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New London Mayor Daryl Justin Finizio's proposal for a third-party investigation into the administrative conduct of suspended police Chief Margaret Ackley was excessive and the City Council made the right decision in unanimously rejecting the money to pay for it.
The price tag, $92,500, was far too much and the proposed source for the money, the economic development account, inappropriate.
On July 31, Mayor Finizio suspended Chief Ackley with pay, "pending the outcome of an investigation into her conduct as chief." The mayor pointed to allegations of harassment of union leadership and the basing of administrative decisions not on public safety but gaining an advantage in internal budgetary politics.
It was clear at the time Mayor Finizio was building a case to dismiss the chief, no easy matter in Connecticut, where the legislature has set a high "just cause" threshold for firing police chiefs, recognition that politicians sometimes want meddling police chiefs removed for self-serving reasons.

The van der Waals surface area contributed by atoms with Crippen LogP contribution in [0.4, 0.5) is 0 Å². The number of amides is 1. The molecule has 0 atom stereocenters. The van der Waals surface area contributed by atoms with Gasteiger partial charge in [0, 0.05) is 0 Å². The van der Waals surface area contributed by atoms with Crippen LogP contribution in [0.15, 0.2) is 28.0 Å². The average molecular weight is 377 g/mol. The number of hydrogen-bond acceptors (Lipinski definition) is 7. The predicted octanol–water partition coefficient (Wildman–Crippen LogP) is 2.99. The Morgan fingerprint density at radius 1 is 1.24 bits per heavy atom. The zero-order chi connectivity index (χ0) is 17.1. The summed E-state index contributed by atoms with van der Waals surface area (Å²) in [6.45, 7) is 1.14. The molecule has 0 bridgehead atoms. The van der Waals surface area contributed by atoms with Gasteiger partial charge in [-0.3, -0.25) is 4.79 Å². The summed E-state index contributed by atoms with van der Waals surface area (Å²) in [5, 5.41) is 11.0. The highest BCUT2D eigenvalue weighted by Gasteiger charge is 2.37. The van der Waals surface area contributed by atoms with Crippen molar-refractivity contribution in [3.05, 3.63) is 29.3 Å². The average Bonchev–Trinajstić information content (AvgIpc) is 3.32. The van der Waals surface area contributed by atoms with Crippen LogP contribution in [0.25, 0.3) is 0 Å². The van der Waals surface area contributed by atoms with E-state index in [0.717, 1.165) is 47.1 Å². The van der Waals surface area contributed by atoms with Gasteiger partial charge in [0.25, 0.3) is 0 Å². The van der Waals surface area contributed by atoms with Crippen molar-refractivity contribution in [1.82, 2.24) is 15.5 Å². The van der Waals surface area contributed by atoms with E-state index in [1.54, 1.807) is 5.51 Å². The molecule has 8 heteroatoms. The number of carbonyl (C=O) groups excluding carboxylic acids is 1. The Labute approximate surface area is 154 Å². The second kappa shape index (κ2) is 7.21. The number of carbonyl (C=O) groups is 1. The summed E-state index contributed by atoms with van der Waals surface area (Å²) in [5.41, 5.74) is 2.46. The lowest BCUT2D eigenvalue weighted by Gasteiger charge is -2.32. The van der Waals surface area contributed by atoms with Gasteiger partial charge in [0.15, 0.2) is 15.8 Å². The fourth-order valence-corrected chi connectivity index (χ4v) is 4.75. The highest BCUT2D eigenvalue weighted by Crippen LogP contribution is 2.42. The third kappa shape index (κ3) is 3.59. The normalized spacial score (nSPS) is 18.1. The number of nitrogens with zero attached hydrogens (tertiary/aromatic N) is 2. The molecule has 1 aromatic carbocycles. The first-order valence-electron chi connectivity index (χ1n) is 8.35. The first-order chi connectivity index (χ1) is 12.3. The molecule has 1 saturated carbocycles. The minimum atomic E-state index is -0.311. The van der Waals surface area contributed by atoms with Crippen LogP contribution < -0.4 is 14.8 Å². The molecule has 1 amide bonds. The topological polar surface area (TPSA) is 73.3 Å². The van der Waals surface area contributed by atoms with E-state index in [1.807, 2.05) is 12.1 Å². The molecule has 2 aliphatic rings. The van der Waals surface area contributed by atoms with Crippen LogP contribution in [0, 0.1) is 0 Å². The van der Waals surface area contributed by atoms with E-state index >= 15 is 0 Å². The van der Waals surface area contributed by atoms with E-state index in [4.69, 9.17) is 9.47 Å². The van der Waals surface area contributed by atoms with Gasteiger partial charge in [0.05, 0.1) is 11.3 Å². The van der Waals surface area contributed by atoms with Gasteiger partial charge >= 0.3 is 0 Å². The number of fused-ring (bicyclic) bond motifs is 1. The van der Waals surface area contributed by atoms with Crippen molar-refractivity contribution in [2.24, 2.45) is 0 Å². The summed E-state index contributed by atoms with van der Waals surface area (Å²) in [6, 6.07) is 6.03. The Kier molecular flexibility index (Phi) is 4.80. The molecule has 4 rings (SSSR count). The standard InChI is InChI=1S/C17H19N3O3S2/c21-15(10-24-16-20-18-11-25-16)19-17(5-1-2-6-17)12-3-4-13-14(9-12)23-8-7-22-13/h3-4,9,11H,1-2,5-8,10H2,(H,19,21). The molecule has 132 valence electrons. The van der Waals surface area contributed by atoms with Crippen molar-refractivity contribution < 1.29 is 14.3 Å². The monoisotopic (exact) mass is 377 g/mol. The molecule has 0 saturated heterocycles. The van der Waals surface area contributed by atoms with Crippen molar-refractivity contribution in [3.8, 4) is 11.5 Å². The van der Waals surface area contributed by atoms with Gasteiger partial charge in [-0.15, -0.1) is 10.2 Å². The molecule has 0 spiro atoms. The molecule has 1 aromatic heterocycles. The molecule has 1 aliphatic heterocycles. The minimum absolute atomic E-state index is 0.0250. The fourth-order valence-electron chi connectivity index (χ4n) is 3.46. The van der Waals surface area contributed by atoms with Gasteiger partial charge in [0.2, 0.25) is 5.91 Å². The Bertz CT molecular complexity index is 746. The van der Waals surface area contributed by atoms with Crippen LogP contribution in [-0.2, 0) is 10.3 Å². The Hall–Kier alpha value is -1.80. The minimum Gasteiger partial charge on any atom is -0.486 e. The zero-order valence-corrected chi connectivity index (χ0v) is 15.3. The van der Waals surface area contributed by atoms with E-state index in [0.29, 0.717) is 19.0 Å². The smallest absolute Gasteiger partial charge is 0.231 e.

Mayor Finizio has at his disposal a chief administrative officer, a city attorney and a Personnel Division. They should be able to flesh out the details of the alleged misconduct.
Indeed, on Wednesday the mayor named Personnel Administrator Tina Collins to head the investigation.
The mayor's choice for an outside investigator was excessive - William H. Webster - a retired federal judge who formerly directed both the FBI and CIA. New London is not trying to find the remains of Jimmy Hoffa or uncover terrorist networks; it's trying to detail the alleged administrative missteps of a small-city police chief. Little wonder the council said no.
Chief Ackley's public admonitions aimed at a city councilor and mayoral candidate benefitted Mayor Finizio politically in his victorious 2011 election. She had been set to leave the city's employ, but Mayor Finizio lauded her performance and decided to keep her on. Now the relationship has turned sour.
Chief Ackley has sued the mayor and the city for reneging on the compensation package she was promised when she agreed to stay (the council refused to approve it). More recently, she sought an injunction preventing the mayor from interfering in her duties - that was before the suspension.
We remain convinced the best outcome would be the administration reaching a settlement with Chief Ackley and finding four votes on the council to approve it, allowing her to move on.
Better that than spending the money on a long, drawn out and ugly legal battle.